While no one will quite understand how or why the Chiefs-Colts playoff game ended quite how it did, it’s time to move forward – Kansas City had a huge comeback in 2013, and hopefully can progress even more as NFL free agency and the draft approach. Unfortunately, despite optimism, the Chiefs must look back to last season’s murder-suicide by former player Jovan Belcher, following his mother’s filing of a wrongful-death lawsuit against the team.
After nine players came forth over the past month regarding faulty care of head injuries by Chiefs’ physicians and trainers, Belcher’s mother, Cheryl Shepard, was the latest to take legal action against the team.
According to Shepard’s lawsuit, her son suffered unpredictable mood swings as his career with the Chiefs progressed, and he historically had been a “loving father, son, teammate and advocate for victims of domestic violence.” While the lawsuit filed by former Chiefs players cites careless treatment of concussions and other major head injuries, Shepard believes that her son’s time with the Chiefs caused him to endure negativity and harassment from high-level Chiefs management.
Perhaps the combination of this intense environment, coupled with Belcher’s potential neurological damage (research will be done on his exhumed body and brain) caused him to snap on that December day last year. According to Shepard, Belcher was so involved with the Male Athletes Against Violence organization that such drastic actions were wildly out of character for her son, and his disposition prior to his time with the Chiefs would’ve never warranted this homicidal behavior.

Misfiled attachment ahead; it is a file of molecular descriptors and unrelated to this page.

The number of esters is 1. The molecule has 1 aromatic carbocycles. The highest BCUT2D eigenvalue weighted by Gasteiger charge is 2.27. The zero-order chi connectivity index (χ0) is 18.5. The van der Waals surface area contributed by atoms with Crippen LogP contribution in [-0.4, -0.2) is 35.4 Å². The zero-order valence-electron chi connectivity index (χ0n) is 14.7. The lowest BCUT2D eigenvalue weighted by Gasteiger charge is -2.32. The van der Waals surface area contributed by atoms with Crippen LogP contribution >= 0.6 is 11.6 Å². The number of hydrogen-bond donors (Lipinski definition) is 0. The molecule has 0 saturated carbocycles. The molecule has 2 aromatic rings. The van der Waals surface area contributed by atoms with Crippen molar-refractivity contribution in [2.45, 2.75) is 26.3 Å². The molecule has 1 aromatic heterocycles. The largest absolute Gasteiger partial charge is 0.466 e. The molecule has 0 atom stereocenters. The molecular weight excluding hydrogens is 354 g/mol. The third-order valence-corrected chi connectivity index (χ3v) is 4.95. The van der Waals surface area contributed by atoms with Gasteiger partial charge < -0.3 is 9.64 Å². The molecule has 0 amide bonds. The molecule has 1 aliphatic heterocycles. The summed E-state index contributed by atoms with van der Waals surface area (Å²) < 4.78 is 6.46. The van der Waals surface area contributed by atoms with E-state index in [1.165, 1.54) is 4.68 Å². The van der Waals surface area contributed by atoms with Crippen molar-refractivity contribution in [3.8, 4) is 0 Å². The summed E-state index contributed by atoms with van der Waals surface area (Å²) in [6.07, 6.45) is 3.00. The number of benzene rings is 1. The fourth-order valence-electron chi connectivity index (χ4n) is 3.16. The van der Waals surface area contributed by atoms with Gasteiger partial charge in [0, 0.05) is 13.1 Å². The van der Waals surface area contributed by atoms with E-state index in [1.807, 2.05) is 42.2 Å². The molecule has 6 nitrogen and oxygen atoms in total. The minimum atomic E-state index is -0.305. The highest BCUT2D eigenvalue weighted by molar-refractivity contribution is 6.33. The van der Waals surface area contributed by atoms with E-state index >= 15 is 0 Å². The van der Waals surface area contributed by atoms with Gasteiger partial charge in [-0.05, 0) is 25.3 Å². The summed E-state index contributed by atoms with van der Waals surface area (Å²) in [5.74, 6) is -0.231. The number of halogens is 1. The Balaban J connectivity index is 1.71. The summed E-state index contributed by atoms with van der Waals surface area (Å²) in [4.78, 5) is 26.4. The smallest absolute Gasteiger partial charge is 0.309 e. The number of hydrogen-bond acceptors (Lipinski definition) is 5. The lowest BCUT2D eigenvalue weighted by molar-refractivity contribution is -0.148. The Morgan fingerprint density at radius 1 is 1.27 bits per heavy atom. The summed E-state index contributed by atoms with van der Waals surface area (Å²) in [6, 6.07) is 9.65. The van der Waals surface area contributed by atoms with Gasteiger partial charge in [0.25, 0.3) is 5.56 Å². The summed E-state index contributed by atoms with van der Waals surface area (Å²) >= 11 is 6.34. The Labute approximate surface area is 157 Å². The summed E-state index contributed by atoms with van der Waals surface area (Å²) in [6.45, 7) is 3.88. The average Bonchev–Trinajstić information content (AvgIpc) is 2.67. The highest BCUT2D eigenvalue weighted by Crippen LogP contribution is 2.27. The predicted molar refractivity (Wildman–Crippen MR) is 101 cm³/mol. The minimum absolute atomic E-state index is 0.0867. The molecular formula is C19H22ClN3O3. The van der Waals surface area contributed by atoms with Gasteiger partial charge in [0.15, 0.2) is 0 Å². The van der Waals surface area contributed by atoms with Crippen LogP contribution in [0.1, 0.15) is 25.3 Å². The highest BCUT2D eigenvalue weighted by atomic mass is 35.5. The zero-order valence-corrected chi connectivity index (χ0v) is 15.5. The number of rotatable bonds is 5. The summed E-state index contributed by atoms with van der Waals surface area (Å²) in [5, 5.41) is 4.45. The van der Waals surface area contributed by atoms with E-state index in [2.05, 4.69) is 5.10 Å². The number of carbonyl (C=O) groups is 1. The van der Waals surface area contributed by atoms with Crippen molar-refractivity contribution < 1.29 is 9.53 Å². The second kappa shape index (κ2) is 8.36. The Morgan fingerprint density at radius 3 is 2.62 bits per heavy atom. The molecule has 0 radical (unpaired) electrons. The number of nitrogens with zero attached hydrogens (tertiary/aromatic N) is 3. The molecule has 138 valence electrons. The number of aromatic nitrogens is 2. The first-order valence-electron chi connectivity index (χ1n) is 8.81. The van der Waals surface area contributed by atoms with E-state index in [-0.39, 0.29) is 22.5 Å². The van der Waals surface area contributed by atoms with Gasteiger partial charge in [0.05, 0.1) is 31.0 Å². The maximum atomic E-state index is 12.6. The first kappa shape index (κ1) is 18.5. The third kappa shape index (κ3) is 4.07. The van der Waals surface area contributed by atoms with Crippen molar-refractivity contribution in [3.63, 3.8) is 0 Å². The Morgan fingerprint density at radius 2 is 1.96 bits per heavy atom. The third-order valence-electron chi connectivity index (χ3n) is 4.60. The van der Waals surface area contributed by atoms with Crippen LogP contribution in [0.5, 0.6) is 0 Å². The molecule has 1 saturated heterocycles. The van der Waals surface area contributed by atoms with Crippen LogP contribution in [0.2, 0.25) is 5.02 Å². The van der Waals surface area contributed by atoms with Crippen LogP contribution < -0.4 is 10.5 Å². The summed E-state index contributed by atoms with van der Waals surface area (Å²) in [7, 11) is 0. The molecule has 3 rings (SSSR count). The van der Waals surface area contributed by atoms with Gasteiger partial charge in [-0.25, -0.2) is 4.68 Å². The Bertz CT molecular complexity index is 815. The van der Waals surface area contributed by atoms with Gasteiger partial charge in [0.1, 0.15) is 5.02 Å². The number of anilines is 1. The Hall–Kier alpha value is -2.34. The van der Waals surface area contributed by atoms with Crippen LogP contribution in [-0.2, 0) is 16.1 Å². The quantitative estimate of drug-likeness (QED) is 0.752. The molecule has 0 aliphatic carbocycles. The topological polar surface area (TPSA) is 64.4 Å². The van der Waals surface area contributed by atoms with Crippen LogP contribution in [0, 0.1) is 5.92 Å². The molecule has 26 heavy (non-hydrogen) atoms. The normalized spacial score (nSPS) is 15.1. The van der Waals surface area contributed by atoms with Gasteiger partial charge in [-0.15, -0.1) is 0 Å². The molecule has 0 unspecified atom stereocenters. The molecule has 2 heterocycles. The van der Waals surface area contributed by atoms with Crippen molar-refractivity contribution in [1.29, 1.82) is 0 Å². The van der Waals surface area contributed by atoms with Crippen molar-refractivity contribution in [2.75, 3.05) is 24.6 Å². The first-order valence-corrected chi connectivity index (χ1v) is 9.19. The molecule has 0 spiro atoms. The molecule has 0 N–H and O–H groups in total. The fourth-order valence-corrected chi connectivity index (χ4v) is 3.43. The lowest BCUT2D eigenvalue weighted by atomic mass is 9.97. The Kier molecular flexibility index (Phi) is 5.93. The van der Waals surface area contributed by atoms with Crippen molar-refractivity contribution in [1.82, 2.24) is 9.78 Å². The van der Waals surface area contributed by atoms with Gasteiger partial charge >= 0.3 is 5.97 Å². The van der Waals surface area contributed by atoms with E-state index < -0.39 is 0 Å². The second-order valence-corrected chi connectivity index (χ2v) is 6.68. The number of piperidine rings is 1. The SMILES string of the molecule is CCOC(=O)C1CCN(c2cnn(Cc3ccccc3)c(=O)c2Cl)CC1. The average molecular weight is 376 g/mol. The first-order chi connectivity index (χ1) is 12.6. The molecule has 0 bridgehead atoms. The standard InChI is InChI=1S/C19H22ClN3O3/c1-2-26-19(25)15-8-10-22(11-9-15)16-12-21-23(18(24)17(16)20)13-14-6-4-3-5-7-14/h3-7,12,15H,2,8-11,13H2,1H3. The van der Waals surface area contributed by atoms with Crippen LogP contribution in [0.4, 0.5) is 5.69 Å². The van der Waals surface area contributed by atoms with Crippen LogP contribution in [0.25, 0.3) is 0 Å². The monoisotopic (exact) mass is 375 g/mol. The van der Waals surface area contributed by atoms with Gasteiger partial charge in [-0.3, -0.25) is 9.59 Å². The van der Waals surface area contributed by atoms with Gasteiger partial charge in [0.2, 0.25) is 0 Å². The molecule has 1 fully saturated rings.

Shepard’s lawsuit, along with the lawsuit from late November and December, are definitely cause for alarm for Kansas City. While players seemingly bounced back after hearing of their teammate’s horrendous actions, the franchise itself might not be so lucky. Should Shepard’s lawsuit be successful on her (and her son’s) behalf, high level management will suffer.
However, the exposure of Belcher’s serious mental issues in connection to the Chiefs could signal major fallacies in the NFL system. Chances are, the injuries swept under the rug by league teams are numerous and aren’t limited to Kansas City. If Shepard’s lawsuit is successful, which unfortunately may not be known for at least a year as evidence is collected, major changes to Chiefs’ policies could cause sweeping changes across the nation.
Kansas City has a lot to focus on in 2014: The fate of the draft, renewed strategies against dynamic teams and continuing momentum off a great year. However, the well-being of Chiefs players has become a major concern, and watching the outcome of the Belcher trial will have a huge impact on the team overall moving forward.
People on Twitter last night compared the Chiefs to Auburn, and it wasn’t very nice.